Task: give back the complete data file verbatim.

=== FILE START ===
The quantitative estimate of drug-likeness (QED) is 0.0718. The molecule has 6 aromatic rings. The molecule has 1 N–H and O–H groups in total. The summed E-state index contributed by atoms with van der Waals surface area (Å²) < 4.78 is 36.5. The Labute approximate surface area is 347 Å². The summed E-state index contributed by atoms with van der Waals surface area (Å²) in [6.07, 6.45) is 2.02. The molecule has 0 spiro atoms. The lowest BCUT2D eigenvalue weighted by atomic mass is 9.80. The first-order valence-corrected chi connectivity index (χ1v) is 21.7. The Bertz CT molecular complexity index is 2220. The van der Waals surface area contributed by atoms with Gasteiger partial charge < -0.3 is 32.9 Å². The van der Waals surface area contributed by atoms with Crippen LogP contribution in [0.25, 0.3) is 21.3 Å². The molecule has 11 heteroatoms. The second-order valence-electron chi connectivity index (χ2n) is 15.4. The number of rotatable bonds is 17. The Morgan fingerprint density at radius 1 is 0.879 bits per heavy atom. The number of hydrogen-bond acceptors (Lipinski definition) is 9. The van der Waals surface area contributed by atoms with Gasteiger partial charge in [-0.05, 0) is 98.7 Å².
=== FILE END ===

The quantitative estimate of drug-likeness (QED) is 0.0718. The molecule has 6 aromatic rings. The molecule has 1 N–H and O–H groups in total. The summed E-state index contributed by atoms with van der Waals surface area (Å²) < 4.78 is 36.5. The Labute approximate surface area is 347 Å². The summed E-state index contributed by atoms with van der Waals surface area (Å²) in [6.07, 6.45) is 2.02. The molecule has 0 spiro atoms. The lowest BCUT2D eigenvalue weighted by atomic mass is 9.80. The first-order valence-corrected chi connectivity index (χ1v) is 21.7. The Bertz CT molecular complexity index is 2220. The van der Waals surface area contributed by atoms with Gasteiger partial charge < -0.3 is 32.9 Å². The van der Waals surface area contributed by atoms with Crippen LogP contribution in [0.25, 0.3) is 21.3 Å². The molecule has 11 heteroatoms. The second-order valence-electron chi connectivity index (χ2n) is 15.4. The number of rotatable bonds is 17. The Morgan fingerprint density at radius 1 is 0.879 bits per heavy atom. The number of hydrogen-bond acceptors (Lipinski definition) is 9. The van der Waals surface area contributed by atoms with Gasteiger partial charge in [-0.05, 0) is 98.7 Å².